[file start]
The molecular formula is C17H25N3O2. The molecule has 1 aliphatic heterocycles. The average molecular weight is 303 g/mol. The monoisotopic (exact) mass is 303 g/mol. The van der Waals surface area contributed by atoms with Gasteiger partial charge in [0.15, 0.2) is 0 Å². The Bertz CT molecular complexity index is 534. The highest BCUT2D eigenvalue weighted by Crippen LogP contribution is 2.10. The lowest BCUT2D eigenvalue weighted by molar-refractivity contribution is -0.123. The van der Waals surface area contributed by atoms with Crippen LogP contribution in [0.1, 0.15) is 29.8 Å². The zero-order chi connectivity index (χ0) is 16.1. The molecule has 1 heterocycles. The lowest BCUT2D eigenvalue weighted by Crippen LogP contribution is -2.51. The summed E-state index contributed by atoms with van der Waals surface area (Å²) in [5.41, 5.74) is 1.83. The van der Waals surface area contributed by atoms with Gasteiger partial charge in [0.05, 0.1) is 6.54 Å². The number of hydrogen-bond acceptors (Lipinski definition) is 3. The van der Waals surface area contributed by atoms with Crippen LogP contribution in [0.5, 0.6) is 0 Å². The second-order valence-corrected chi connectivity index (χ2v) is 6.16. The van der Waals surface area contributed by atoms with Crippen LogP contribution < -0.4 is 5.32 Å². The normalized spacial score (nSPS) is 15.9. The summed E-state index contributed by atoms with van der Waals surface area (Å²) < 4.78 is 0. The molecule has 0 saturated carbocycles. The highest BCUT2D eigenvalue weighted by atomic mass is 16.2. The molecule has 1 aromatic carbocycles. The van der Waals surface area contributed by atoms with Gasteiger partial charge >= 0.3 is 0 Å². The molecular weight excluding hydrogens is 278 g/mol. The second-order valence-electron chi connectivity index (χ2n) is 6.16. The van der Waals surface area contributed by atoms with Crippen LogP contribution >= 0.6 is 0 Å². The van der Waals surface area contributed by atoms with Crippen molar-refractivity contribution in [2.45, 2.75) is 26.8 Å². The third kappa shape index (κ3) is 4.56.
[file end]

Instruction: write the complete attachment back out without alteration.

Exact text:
The molecular formula is C17H25N3O2. The molecule has 1 aliphatic heterocycles. The average molecular weight is 303 g/mol. The monoisotopic (exact) mass is 303 g/mol. The van der Waals surface area contributed by atoms with Gasteiger partial charge in [0.15, 0.2) is 0 Å². The Bertz CT molecular complexity index is 534. The highest BCUT2D eigenvalue weighted by Crippen LogP contribution is 2.10. The lowest BCUT2D eigenvalue weighted by molar-refractivity contribution is -0.123. The van der Waals surface area contributed by atoms with Crippen LogP contribution in [0.1, 0.15) is 29.8 Å². The zero-order chi connectivity index (χ0) is 16.1. The molecule has 1 heterocycles. The lowest BCUT2D eigenvalue weighted by Crippen LogP contribution is -2.51. The summed E-state index contributed by atoms with van der Waals surface area (Å²) in [5.41, 5.74) is 1.83. The van der Waals surface area contributed by atoms with Gasteiger partial charge in [0.05, 0.1) is 6.54 Å². The number of hydrogen-bond acceptors (Lipinski definition) is 3. The van der Waals surface area contributed by atoms with Crippen LogP contribution in [0.5, 0.6) is 0 Å². The second-order valence-corrected chi connectivity index (χ2v) is 6.16. The van der Waals surface area contributed by atoms with Crippen LogP contribution < -0.4 is 5.32 Å². The normalized spacial score (nSPS) is 15.9. The summed E-state index contributed by atoms with van der Waals surface area (Å²) < 4.78 is 0. The molecule has 0 saturated carbocycles. The highest BCUT2D eigenvalue weighted by atomic mass is 16.2. The molecule has 1 aromatic carbocycles. The van der Waals surface area contributed by atoms with Gasteiger partial charge >= 0.3 is 0 Å². The molecular weight excluding hydrogens is 278 g/mol. The second-order valence-electron chi connectivity index (χ2n) is 6.16. The van der Waals surface area contributed by atoms with Crippen LogP contribution >= 0.6 is 0 Å². The van der Waals surface area contributed by atoms with Crippen molar-refractivity contribution in [2.45, 2.75) is 26.8 Å². The third kappa shape index (κ3) is 4.56.